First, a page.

As stay-at-home gardeners cope with another scorching Washington summer, the landscape abruptly shifts from problems to opportunities. For the next four-plus weeks, summer gardening will be what you want it to be. Spring projects that were impossible even for advanced gardeners are now transformed into foolproof adventures for novice gardeners. Houseplant fanciers who have patiently waited on the sidelines until now will want to start propagating new plants by stem and tip cuttings. You may not have a choice about summering at home this year, but you do have a choice as to how the landscape will profit from your leisure activities.
Here are a few summertime projects to consider:
If you take gardening seriously, this is the one time of year to take softwood cuttings from shrubs. Plants from which cuttings may be taken include arborvitae, Andromeda (pieris japonica), azalea, boxwood, buddleia (butterfly bush), burning bush (euonymus), camellia, cotoneaster, dogwood, firethorn, forsythia, holly, honeysuckle, hydrangea, inkberry, juniper, kerria, laurel, leucothoe, ligustrum (privet), lilac, mahonia (barberry), nandina, photinia, pyracantha, Rose of Sharon (hibiscus), spirea, styrax, taxus (yew), viburnum, vitex and weigela.
If you have room indoors, it's best to root cuttings there, otherwise cuttings should go outdoors.
Take stem-tip cuttings (from ends of healthy branches) about six inches long. Immediately immerse cuttings in a container of water. Label each cutting with masking tape; otherwise, root cuttings from each shrub in individual plastic pots. The bigger the pot, the more cuttings you can root.
Fill pots with pre-wet 1-1-1, meaning equal amounts of sphagnum peat moss (either "milled" or compressed), perlite and vermiculite. Usually, this mix has a soil pH below 4, therefore you'll need to add pulverized lime to raise the pH above 6 in most cases. Remove all foliage on the bottom half of each cutting, then scarify the stem with a sharp kitchen knife to bare some of the outer tissue.
Using the eraser end of a pencil, poke three-inch holes in the pots, spacing them two inches apart. Add hormone powder (Hormodin #2 or Rootone) to a saucer, roll the bare stem of each cutting in the powder, then stand the cutting in the pre-drilled hole. Holding the cutting with one hand, grip a kitchen knife with the other. Insert it three inches into the soil, then use the flat blade of the knife to move soil next to the stem. Repeat this on all sides so soil contacts the stem. Fill the pot with as many cuttings as you want, making sure that you label the pot in some way to identify cuttings. Spray-mist warm water over the soil, then move each pot into its own clear plastic bag to serve as an artificial greenhouse for rooting cuttings. Gather each at the top, blow into the bag to inflate it, then twist the bag at the top and seal with a rubber band.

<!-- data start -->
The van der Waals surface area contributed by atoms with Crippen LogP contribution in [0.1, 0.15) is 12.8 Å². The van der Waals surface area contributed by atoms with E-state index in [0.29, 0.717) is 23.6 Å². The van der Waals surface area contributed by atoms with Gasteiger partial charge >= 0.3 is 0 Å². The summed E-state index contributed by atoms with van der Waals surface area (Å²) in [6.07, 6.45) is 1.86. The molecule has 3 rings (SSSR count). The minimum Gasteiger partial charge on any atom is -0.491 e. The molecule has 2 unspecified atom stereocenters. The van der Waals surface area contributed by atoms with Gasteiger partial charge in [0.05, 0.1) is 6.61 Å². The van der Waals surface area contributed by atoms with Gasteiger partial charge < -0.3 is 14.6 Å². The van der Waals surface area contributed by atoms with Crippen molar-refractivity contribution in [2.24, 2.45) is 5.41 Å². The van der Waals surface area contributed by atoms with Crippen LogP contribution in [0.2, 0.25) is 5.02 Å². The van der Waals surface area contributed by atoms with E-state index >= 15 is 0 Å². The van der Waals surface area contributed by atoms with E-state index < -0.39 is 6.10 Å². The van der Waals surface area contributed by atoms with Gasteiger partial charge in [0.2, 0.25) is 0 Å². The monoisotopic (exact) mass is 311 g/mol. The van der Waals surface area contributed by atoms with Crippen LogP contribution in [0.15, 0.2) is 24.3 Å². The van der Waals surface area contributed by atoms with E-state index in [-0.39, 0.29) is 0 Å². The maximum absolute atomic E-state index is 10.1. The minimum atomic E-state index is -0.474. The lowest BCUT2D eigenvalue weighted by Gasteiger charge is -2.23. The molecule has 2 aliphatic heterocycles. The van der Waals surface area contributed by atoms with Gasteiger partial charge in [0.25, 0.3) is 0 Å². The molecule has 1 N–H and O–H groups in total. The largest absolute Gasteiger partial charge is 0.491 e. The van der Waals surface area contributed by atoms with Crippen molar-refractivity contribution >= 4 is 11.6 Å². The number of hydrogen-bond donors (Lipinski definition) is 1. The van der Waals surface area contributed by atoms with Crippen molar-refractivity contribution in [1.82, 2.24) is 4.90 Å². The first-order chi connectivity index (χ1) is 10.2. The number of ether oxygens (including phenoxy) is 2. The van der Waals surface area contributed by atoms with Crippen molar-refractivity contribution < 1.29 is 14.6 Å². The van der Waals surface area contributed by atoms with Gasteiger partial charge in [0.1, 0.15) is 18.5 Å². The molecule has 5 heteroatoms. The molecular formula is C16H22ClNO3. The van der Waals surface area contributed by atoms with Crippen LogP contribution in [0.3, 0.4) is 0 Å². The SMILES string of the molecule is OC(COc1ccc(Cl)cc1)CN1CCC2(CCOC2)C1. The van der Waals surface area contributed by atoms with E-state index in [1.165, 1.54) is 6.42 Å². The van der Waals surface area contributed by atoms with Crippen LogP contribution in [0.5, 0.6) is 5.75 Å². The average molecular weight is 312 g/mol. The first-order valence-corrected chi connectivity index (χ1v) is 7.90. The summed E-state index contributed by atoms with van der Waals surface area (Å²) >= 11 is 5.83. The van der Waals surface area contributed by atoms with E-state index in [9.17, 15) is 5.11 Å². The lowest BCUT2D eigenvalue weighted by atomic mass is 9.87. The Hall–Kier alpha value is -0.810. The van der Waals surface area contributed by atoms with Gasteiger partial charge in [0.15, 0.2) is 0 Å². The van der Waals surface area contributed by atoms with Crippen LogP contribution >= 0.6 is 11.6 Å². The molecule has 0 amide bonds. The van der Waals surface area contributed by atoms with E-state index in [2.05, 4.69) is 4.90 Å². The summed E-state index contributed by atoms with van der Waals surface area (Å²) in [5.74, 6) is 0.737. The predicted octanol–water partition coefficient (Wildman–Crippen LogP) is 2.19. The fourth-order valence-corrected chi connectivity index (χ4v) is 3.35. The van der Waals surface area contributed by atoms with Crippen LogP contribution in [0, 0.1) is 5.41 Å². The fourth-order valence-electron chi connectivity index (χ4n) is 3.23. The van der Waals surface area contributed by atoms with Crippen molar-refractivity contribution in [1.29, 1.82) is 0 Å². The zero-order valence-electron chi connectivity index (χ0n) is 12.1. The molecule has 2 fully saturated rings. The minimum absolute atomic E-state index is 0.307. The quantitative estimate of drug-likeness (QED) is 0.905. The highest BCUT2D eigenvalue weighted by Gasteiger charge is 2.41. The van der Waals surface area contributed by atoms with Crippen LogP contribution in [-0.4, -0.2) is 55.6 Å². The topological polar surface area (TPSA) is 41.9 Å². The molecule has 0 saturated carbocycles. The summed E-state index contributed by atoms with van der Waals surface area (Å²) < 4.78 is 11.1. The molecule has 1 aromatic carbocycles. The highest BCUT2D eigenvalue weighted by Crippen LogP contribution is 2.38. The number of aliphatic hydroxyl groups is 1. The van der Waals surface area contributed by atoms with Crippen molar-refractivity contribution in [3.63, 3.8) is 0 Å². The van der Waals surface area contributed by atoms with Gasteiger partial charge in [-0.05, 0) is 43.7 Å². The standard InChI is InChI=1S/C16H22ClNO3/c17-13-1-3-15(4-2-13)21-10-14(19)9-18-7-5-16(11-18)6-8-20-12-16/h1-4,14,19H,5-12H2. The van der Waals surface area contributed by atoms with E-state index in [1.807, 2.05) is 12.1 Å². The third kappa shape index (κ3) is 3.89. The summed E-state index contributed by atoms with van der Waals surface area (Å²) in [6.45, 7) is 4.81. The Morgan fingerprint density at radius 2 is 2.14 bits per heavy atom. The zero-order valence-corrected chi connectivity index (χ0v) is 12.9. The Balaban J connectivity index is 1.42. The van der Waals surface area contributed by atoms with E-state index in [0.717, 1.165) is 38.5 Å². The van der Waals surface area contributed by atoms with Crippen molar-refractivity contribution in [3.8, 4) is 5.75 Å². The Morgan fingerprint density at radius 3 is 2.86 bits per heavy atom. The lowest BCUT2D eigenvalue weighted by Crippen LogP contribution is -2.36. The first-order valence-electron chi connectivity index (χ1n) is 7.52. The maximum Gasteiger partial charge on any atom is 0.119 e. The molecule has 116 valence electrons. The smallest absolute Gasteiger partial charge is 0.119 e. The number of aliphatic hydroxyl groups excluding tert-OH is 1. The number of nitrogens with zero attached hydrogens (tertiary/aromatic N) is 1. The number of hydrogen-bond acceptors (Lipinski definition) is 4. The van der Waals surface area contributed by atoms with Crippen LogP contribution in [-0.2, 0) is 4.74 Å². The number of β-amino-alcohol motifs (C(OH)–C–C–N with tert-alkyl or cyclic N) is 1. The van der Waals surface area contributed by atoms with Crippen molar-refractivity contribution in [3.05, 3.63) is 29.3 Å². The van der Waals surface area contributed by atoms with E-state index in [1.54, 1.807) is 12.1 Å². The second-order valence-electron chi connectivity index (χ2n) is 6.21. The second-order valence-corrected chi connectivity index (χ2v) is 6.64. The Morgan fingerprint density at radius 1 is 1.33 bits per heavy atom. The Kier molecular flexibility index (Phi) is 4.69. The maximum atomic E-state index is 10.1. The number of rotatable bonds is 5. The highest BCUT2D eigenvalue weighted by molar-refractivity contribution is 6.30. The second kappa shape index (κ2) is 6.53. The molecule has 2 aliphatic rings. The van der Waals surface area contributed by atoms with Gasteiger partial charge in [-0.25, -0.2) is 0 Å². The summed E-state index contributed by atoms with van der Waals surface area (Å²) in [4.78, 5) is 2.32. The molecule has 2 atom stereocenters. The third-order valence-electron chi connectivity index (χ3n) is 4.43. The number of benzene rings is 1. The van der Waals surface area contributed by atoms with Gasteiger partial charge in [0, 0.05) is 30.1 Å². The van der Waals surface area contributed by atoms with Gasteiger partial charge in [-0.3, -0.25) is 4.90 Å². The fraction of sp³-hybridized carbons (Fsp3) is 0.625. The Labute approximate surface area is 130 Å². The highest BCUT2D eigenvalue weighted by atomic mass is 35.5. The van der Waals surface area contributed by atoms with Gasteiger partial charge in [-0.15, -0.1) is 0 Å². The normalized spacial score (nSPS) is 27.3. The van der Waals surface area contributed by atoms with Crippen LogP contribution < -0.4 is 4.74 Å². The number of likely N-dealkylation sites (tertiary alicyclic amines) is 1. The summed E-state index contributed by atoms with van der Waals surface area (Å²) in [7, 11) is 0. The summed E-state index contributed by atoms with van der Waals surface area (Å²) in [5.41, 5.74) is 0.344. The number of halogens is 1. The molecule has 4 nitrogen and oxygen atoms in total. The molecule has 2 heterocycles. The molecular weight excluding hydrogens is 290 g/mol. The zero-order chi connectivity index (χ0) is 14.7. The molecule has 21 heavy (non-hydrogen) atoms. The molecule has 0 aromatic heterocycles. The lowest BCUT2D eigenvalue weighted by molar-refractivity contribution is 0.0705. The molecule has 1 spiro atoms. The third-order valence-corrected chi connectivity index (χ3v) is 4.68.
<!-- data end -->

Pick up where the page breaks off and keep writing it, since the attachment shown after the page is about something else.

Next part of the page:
Cuttings need warm air temperatures and no sunlight whatever to root quickly. Keeping pots indoors in air-conditioned rooms is self-defeating, therefore consider moving potted cuttings "outdoors" to a screened-in porch, garage, carport or similar facility; no direct sun should strike the cuttings at any time of day. Every five days, open the plastic bag, spray-mist warm water over the soil, then return the bag in place and inflate once more. Post a schedule indoors so you know when to spray-mist the next time. In warm temperatures, cuttings will root in three weeks. The July 21 column will finish the scenario for these shrub cuttings.
Readers with shady gardens also enjoy the option of rooting cuttings outdoors; at no time should sun strike the cuttings. Dig a V-shaped trench to accommodate as many cuttings as you want to plant, making the trench "high" at one end and "low" at the other for drainage purposes. Thrust the spade its full length in the trench when you dig. Put down a three-inch layer of sharp sand (builder's sand from the hardware store) the entire length of the trench for improved drainage.